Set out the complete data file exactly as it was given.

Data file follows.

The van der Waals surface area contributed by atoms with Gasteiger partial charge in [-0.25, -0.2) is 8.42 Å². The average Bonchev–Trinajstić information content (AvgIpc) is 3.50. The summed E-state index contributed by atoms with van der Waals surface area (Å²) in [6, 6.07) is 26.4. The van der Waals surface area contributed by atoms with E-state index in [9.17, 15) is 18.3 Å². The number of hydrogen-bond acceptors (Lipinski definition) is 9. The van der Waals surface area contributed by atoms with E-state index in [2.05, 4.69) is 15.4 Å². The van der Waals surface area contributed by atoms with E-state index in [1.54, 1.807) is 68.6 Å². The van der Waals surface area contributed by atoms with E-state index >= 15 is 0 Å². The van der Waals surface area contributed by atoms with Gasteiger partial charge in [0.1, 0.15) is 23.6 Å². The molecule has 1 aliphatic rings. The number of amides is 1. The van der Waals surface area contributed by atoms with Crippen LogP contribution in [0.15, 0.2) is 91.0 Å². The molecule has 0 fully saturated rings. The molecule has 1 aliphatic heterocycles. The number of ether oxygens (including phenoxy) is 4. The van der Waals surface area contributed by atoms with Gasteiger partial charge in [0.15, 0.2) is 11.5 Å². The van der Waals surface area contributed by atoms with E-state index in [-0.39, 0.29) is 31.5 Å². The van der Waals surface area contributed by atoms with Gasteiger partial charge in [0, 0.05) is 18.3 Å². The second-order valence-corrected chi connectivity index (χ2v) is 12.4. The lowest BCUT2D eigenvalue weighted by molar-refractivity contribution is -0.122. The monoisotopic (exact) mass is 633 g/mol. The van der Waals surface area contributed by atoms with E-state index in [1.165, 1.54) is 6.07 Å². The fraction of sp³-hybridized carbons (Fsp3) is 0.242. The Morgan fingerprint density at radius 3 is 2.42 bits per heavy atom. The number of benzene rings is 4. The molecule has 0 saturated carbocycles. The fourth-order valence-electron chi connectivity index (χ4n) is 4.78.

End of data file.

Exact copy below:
The van der Waals surface area contributed by atoms with Gasteiger partial charge in [-0.25, -0.2) is 8.42 Å². The average Bonchev–Trinajstić information content (AvgIpc) is 3.50. The summed E-state index contributed by atoms with van der Waals surface area (Å²) in [6, 6.07) is 26.4. The van der Waals surface area contributed by atoms with E-state index in [9.17, 15) is 18.3 Å². The number of hydrogen-bond acceptors (Lipinski definition) is 9. The van der Waals surface area contributed by atoms with E-state index in [2.05, 4.69) is 15.4 Å². The van der Waals surface area contributed by atoms with E-state index in [1.54, 1.807) is 68.6 Å². The van der Waals surface area contributed by atoms with E-state index >= 15 is 0 Å². The van der Waals surface area contributed by atoms with Gasteiger partial charge in [0.1, 0.15) is 23.6 Å². The molecule has 1 aliphatic rings. The number of amides is 1. The van der Waals surface area contributed by atoms with Crippen LogP contribution in [0.15, 0.2) is 91.0 Å². The molecule has 0 fully saturated rings. The molecule has 1 aliphatic heterocycles. The number of ether oxygens (including phenoxy) is 4. The van der Waals surface area contributed by atoms with Gasteiger partial charge in [0.15, 0.2) is 11.5 Å². The van der Waals surface area contributed by atoms with E-state index in [-0.39, 0.29) is 31.5 Å². The van der Waals surface area contributed by atoms with Gasteiger partial charge in [0, 0.05) is 18.3 Å². The second-order valence-corrected chi connectivity index (χ2v) is 12.4. The lowest BCUT2D eigenvalue weighted by molar-refractivity contribution is -0.122. The monoisotopic (exact) mass is 633 g/mol. The van der Waals surface area contributed by atoms with E-state index in [1.165, 1.54) is 6.07 Å². The fraction of sp³-hybridized carbons (Fsp3) is 0.242. The Morgan fingerprint density at radius 3 is 2.42 bits per heavy atom. The number of benzene rings is 4. The molecule has 0 saturated carbocycles. The fourth-order valence-electron chi connectivity index (χ4n) is 4.78.